The other issue is sites that licence images from people like Getty. If Google links directly to the image then the accompanying copyright notice might not be displayed. Getty can't really stop its customers using the images they licensed, but they can demand Google ensures that the copyright notice is shown.

    • They want the benefits of their images being included in search results but they are QQing.

    • --

      HI! please make a Firefox plug-in that blocks stock photos. Preferably it would replace them with the top result in a google search for "stick figure" and the image title, but white space will do in a pinch.

  • by Anonymous Coward

    Or just push them to search images with another search engine?

  • by Anonymous Coward

    When I want to remove my pics from Google I just deny their referrers. /shrug Don't people use Bing for images, anyway? *wink*

  • Can't servers (at least Apache) be configured with mod_rewrite to prevent leeching of images?

    • by TheDarkMaster ( 1292526 ) on Thursday February 15, 2018 @09:22PM (#56132152)
      If you do not want someone to copy your image, do not post it on the internet. This should have been learned a long time ago but we still have people completely ignorant of how the Internet works.
      • What you seem to mean is that it's trivial in terms of techniques to copy an image. That doesn't affect whether you should or not.

  • by XSportSeeker ( 4641865 ) on Thursday February 15, 2018 @07:30PM (#56131568)

    ...24 hours before a plugin comes up to get the functionality back.

    • Functionality? Did you catch what the problem is?

      Google has long been under fire from photographers and publishers who felt that image search allowed people to steal their pictures...

      Photographers and publishers want google to send your computer images, that you can't save.

      It's DRM all over. "I want to send you something over the internet that you can see/hear, but that can't get saved on your computer."

      Sure, you could restore this with a plugin, but it barely requires that. If it's on your screen, you can save it. FFS, it's already on your hard drive somewhere. I don't know of too many browsers that just store images in ram. Or is that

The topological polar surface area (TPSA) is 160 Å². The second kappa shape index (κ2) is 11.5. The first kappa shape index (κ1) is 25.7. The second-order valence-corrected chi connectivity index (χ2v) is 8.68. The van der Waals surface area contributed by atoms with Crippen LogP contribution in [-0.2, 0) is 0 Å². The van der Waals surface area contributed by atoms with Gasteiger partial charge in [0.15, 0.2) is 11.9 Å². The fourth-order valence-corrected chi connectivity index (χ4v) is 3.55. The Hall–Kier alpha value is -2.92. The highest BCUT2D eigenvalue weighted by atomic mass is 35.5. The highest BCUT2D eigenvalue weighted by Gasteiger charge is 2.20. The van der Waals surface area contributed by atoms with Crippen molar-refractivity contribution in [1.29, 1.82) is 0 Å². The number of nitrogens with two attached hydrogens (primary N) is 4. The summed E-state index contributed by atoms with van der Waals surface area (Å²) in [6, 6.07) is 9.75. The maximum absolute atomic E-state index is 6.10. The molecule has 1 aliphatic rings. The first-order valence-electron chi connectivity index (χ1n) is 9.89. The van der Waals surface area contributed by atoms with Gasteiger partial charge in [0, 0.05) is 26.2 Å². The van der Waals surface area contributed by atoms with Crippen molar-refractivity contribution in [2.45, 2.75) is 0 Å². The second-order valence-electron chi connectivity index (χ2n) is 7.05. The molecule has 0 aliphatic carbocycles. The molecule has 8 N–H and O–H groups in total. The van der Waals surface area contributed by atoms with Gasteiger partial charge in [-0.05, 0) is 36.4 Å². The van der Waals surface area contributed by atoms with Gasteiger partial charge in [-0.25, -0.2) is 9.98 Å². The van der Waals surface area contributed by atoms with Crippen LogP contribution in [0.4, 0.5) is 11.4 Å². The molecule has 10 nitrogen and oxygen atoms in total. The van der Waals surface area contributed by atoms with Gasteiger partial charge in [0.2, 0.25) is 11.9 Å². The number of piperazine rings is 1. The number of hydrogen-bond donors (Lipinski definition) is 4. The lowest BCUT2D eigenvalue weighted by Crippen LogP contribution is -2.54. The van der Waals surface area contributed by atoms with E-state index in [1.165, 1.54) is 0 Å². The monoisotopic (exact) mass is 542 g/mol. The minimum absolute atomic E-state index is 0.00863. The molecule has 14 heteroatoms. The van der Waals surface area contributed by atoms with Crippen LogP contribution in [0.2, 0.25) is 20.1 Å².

• by SeaFox ( 739806 )

        FFS, it's already on your hard drive somewhere. I don't know of too many browsers that just store images in ram. Or is that why Chrome is such a damn memory hog....

        Coming soon: Encrypted browser cache!
        Only the browser executable has the ability to read the files it creates on the hard drive.

      • Re:I give it... (Score:5, Insightful)

        by TheDarkMaster ( 1292526 ) on Thursday February 15, 2018 @09:24PM (#56132166)
        Somedays I think photographers and publishers have no idea how the internet works.
        • Re: (Score:2, Interesting)

          by Anonymous Coward

          Somedays I think photographers and publishers have no idea how the internet works.

          Of course they don't. I work at a web hosting company and my bosses don't know how the internet works either.

        • Re:I give it... (Score:4, Insightful)

          by xenobyte ( 446878 ) on Friday February 16, 2018 @10:05AM (#56134598)

          Somedays I think photographers and publishers have no idea how the internet works.

          Around 95% of the world population don't know how the internet works, especially so-called 'experts' commenting on hacking, malware or similar. They obviously don't know what they're talking about and they have no clue how to be critical of their sources.

          Just yesterday the danish secretary of defense claimed that the WannaCry attack was the work of Russian government hackers (his source: NATO experts). No it wasn't. It was the work of a Russian cyber criminal, nothing more.

          • The most perfect knowledge of how the Internet works won't help you distinguish between malware from a Russian government agency and malware from a Russian cyber criminal (if there's a real difference).

        • Some people don't know exactly what the complaint was about, either. Specifically, most of /. users I'm reading here.

      • by jez9999 ( 618189 )

        Sure, you could restore this with a plugin, but it barely requires that. If it's on your screen, you can save it.

        The original image isn't on your screen, the crappy Google thumbnail is.

    • by SeaFox ( 739806 )

      ...24 hours before a plugin comes up to get the functionality back.

      There's a web browser that still allows you to expand its functionality in a meaningful way?